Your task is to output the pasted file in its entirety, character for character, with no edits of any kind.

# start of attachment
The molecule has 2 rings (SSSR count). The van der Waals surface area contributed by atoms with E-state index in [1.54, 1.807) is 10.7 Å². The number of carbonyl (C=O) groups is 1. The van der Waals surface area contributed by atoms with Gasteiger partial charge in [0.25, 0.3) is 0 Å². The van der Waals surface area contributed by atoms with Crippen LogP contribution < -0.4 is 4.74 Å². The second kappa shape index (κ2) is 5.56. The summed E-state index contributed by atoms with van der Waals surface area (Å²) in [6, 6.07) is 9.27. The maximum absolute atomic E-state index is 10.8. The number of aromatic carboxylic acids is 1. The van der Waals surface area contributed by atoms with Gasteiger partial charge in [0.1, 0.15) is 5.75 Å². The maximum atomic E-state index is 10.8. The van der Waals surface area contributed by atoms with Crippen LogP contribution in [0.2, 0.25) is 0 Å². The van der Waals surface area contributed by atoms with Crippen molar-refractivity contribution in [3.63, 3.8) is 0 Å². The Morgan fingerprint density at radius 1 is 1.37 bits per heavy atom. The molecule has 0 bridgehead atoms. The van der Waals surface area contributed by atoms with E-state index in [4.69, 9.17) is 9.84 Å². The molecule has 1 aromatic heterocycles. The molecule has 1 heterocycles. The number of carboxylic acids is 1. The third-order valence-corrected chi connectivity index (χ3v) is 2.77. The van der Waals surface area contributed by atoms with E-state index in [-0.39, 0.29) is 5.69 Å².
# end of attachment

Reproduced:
The molecule has 2 rings (SSSR count). The van der Waals surface area contributed by atoms with E-state index in [1.54, 1.807) is 10.7 Å². The number of carbonyl (C=O) groups is 1. The van der Waals surface area contributed by atoms with Gasteiger partial charge in [0.25, 0.3) is 0 Å². The van der Waals surface area contributed by atoms with Crippen LogP contribution < -0.4 is 4.74 Å². The second kappa shape index (κ2) is 5.56. The summed E-state index contributed by atoms with van der Waals surface area (Å²) in [6, 6.07) is 9.27. The maximum absolute atomic E-state index is 10.8. The number of aromatic carboxylic acids is 1. The van der Waals surface area contributed by atoms with Gasteiger partial charge in [0.1, 0.15) is 5.75 Å². The maximum atomic E-state index is 10.8. The van der Waals surface area contributed by atoms with Crippen LogP contribution in [0.2, 0.25) is 0 Å². The van der Waals surface area contributed by atoms with Crippen molar-refractivity contribution in [3.63, 3.8) is 0 Å². The Morgan fingerprint density at radius 1 is 1.37 bits per heavy atom. The molecule has 0 bridgehead atoms. The van der Waals surface area contributed by atoms with E-state index in [4.69, 9.17) is 9.84 Å². The molecule has 1 aromatic heterocycles. The molecule has 1 heterocycles. The number of carboxylic acids is 1. The third-order valence-corrected chi connectivity index (χ3v) is 2.77. The van der Waals surface area contributed by atoms with E-state index in [-0.39, 0.29) is 5.69 Å².